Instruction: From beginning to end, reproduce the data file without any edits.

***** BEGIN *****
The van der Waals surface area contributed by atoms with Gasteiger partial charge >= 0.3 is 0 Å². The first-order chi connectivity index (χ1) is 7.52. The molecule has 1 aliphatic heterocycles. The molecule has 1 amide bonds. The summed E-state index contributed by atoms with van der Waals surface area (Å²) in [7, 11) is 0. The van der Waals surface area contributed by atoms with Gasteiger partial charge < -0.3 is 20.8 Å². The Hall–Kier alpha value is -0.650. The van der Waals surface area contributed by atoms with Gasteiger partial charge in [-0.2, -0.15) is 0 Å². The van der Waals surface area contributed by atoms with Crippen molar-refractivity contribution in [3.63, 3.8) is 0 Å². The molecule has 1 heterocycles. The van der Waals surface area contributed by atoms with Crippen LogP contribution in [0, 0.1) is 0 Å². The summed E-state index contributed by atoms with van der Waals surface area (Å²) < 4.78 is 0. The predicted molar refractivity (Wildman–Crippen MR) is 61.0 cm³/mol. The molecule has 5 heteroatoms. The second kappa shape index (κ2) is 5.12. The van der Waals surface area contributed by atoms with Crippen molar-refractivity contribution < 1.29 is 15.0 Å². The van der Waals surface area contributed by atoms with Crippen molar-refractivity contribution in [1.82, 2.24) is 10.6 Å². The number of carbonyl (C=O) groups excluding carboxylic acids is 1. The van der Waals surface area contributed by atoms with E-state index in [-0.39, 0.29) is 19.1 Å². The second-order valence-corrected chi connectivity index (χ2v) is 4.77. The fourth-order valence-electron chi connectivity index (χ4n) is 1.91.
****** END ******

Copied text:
The van der Waals surface area contributed by atoms with Gasteiger partial charge >= 0.3 is 0 Å². The first-order chi connectivity index (χ1) is 7.52. The molecule has 1 aliphatic heterocycles. The molecule has 1 amide bonds. The summed E-state index contributed by atoms with van der Waals surface area (Å²) in [7, 11) is 0. The van der Waals surface area contributed by atoms with Gasteiger partial charge < -0.3 is 20.8 Å². The Hall–Kier alpha value is -0.650. The van der Waals surface area contributed by atoms with Gasteiger partial charge in [-0.2, -0.15) is 0 Å². The van der Waals surface area contributed by atoms with Crippen molar-refractivity contribution in [3.63, 3.8) is 0 Å². The molecule has 1 heterocycles. The van der Waals surface area contributed by atoms with Crippen LogP contribution in [0, 0.1) is 0 Å². The summed E-state index contributed by atoms with van der Waals surface area (Å²) < 4.78 is 0. The predicted molar refractivity (Wildman–Crippen MR) is 61.0 cm³/mol. The molecule has 5 heteroatoms. The second kappa shape index (κ2) is 5.12. The van der Waals surface area contributed by atoms with Crippen molar-refractivity contribution < 1.29 is 15.0 Å². The van der Waals surface area contributed by atoms with Crippen molar-refractivity contribution in [1.82, 2.24) is 10.6 Å². The number of carbonyl (C=O) groups excluding carboxylic acids is 1. The van der Waals surface area contributed by atoms with E-state index in [-0.39, 0.29) is 19.1 Å². The second-order valence-corrected chi connectivity index (χ2v) is 4.77. The fourth-order valence-electron chi connectivity index (χ4n) is 1.91.